* Trump's doing what he's accusing his opponents of doing: The irony of the circumstances should be lost on no one. After two months of accusing others of engaging in election fraud, and trying to "steal" the election from the rightful victors by way of "found" votes, Trump has been caught on tape trying to engage in election fraud, with the intention of stealing the election from the rightful victors after urging allies to "find" votes.

* The president's conduct may very well be illegal: Legal experts can speak to this with more authority than I can, but soliciting election fraud is a crime. The Washington Post report noted, "Trump's conversation with Raffensperger put him in legally questionable territory, legal experts said. By exhorting the secretary of state to 'find' votes and to deploy investigators who 'want to find answers,' Trump appears to be encouraging him to doctor the election outcome in Georgia."

Politico had a related report, adding, "President Donald Trump's effort ... could run afoul of federal and state criminal statutes, according to legal experts and lawmakers, who expressed alarm at Trump's effort to subvert democracy with less than three weeks left in his term."

* This appears to be the sequel to "I would like you to do us a favor, though": The parallels between Trump's phone meeting with Raffensperger over the weekend and his 2019 phone meeting with Ukraine's Volodymyr Zelensky -- which led to the Republican's impeachment -- are striking. With the Ukrainian president, Trump made vague threats to an ally in the hopes he'd help Trump cheat. With the Georgia secretary of state, the American president did the exact same thing.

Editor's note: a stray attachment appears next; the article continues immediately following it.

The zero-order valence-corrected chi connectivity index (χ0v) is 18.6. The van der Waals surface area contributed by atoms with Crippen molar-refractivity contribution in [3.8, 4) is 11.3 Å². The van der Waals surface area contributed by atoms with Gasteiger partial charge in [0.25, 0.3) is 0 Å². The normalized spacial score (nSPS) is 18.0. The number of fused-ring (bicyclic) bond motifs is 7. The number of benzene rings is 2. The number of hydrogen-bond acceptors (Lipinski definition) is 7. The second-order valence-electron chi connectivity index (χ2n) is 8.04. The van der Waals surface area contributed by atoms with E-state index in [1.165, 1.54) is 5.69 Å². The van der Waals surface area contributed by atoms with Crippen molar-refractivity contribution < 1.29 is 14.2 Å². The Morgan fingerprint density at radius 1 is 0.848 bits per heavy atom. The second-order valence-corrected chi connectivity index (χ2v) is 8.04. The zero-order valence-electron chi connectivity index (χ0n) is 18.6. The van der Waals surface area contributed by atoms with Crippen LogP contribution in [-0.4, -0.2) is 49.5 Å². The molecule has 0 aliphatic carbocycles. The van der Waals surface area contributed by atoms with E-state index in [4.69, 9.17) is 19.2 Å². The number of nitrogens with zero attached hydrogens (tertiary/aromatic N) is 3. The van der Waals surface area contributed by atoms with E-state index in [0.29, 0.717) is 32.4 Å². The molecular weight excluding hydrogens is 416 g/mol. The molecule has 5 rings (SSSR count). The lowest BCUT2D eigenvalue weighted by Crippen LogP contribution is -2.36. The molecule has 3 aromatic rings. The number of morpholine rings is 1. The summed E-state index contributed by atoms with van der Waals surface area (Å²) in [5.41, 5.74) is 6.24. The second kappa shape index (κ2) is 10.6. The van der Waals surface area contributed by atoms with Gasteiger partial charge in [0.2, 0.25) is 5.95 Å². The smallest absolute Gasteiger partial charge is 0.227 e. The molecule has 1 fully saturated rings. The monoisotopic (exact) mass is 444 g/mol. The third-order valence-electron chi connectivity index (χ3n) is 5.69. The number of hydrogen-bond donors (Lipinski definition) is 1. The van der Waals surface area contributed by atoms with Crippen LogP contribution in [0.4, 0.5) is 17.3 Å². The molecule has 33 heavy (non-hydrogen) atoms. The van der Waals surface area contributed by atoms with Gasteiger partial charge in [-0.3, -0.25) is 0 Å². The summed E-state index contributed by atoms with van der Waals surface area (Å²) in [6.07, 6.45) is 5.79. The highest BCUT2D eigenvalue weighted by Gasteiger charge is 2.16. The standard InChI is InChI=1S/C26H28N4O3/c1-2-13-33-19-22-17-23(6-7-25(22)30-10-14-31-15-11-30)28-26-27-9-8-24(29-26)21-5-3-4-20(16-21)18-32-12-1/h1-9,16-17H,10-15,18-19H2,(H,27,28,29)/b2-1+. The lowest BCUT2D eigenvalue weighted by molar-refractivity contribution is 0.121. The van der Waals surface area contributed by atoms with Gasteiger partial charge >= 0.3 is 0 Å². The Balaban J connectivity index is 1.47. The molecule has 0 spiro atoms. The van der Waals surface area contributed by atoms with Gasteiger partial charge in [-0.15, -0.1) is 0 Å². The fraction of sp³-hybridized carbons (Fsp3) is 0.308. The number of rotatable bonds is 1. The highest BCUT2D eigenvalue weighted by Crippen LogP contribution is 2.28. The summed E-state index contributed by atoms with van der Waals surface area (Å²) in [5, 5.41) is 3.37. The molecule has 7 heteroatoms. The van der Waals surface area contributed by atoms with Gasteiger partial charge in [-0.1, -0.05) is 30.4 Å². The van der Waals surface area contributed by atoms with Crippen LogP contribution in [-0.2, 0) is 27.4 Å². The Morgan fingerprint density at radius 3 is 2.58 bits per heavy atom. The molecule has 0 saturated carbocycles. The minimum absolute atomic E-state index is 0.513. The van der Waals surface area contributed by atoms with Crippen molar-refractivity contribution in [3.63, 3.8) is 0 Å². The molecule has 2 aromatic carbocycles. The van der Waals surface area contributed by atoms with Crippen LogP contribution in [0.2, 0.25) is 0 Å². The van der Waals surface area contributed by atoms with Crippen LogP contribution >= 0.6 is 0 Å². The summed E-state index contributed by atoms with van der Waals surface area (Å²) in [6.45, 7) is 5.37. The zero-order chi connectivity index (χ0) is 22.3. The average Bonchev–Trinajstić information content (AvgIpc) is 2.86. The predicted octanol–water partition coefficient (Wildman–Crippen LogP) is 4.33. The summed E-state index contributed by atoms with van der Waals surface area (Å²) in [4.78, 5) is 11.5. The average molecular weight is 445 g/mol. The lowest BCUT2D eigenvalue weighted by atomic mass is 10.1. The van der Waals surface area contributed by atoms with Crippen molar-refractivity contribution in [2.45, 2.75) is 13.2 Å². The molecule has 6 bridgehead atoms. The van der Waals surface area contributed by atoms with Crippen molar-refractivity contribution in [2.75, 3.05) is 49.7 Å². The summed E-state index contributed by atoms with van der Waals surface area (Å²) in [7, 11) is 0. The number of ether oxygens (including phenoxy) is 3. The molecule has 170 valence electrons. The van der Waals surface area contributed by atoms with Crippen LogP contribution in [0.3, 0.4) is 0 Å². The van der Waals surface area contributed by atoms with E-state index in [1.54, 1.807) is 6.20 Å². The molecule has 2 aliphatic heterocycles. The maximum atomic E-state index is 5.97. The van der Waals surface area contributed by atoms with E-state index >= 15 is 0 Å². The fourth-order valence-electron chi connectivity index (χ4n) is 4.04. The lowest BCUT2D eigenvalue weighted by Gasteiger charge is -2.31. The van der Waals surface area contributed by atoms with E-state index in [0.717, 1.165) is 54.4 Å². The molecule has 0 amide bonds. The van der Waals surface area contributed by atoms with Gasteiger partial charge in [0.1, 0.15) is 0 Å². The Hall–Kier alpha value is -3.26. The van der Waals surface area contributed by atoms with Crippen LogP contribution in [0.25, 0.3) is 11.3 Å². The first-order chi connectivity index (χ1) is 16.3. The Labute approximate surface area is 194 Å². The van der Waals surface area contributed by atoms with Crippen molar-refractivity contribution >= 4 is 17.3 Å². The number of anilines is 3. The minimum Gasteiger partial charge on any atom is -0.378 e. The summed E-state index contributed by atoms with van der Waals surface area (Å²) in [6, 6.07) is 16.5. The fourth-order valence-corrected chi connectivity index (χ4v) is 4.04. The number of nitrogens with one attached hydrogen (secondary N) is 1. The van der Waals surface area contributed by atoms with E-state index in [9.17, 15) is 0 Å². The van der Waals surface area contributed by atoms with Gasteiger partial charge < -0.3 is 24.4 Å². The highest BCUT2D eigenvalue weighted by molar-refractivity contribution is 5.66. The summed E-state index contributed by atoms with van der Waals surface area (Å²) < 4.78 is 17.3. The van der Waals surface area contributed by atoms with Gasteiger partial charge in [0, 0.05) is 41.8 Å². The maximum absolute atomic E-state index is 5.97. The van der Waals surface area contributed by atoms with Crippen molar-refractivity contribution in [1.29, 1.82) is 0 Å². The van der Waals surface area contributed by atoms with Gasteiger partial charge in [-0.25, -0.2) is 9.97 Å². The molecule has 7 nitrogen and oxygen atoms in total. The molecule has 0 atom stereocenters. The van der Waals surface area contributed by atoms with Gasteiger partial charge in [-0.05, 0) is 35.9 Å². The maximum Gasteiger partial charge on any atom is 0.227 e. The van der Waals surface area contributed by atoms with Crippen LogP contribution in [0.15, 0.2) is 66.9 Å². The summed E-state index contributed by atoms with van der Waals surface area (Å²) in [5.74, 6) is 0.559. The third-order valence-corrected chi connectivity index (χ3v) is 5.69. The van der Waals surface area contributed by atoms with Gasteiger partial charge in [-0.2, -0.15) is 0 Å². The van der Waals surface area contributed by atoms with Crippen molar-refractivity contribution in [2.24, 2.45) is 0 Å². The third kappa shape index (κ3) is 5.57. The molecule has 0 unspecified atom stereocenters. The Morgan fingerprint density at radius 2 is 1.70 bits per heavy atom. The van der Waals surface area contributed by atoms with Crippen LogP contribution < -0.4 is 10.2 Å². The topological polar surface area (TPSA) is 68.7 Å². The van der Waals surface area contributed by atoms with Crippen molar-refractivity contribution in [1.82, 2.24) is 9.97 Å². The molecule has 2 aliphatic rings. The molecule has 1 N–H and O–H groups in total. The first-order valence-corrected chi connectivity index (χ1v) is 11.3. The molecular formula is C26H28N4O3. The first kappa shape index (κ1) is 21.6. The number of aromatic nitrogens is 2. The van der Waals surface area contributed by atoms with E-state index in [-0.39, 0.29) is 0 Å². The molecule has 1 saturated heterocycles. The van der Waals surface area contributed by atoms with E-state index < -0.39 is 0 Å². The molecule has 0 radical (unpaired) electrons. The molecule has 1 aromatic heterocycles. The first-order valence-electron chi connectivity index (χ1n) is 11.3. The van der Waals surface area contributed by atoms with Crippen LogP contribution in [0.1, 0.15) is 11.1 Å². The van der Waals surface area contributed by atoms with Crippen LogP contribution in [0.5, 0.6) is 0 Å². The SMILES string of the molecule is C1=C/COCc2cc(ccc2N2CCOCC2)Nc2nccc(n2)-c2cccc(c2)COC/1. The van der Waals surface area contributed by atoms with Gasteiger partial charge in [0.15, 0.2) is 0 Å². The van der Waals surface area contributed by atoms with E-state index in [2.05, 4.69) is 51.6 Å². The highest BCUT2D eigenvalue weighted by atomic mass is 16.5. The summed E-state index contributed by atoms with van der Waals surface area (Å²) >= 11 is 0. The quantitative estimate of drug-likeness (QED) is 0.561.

* He's still ignoring his actual job: Keep in mind that this phone meeting occurred just two days ago. In other words, on Jan. 2, 2021, Trump continued to ignore his day job -- overseeing the executive branch of a global superpower during multiple crises, including a deadly pandemic -- in order to extend a legally dubious lobbying campaign to give him illegitimate power.

* Trump clearly isn't preparing for a peaceful transition of power: Joe Biden's Inauguration Day is in two weeks, and instead of preparing for a peaceful transition of power, the outgoing president is peddling corrupt schemes to election officials -- suggesting he still believes there's a chance he'll hold power after his failed term is up. Indeed, on the recording, Trump sounds absolutely desperate, peddling bonkers ideas and making subtle threats, as if he perceives the near future is still up for grabs. He literally told Raffensperger at one point during Saturday's call, "We have other states that I believe will be flipping to us very shortly."

There's no reason to see this as a one-day story. On the contrary, there are plenty of questions that will deserve scrutiny as the process moves forward: What, if anything, will Congress do in response to these revelations? What might federal prosecutors do in response? How much related corruption has Trump engaged in, which we don't yet know about because there's no tape?

Will there be any kind of accountability for misconduct this brazen? Is there a point to a presidential impeachment process for an incumbent who'll be out of office in 16 days?

Finally, there are congressional Republicans to consider. The last time Americans heard a presidential recording like this, it was 1974, and Nixon was forced by a unanimous Supreme Court ruling to give up his Watergate tapes. Soon after, GOP leaders were at his doorstep, telling him his presidency was over.

Nearly a half-century later, it's likely contemporary Republicans will prefer to echo Trump's manic nonsense and pretend that the new recording is benign.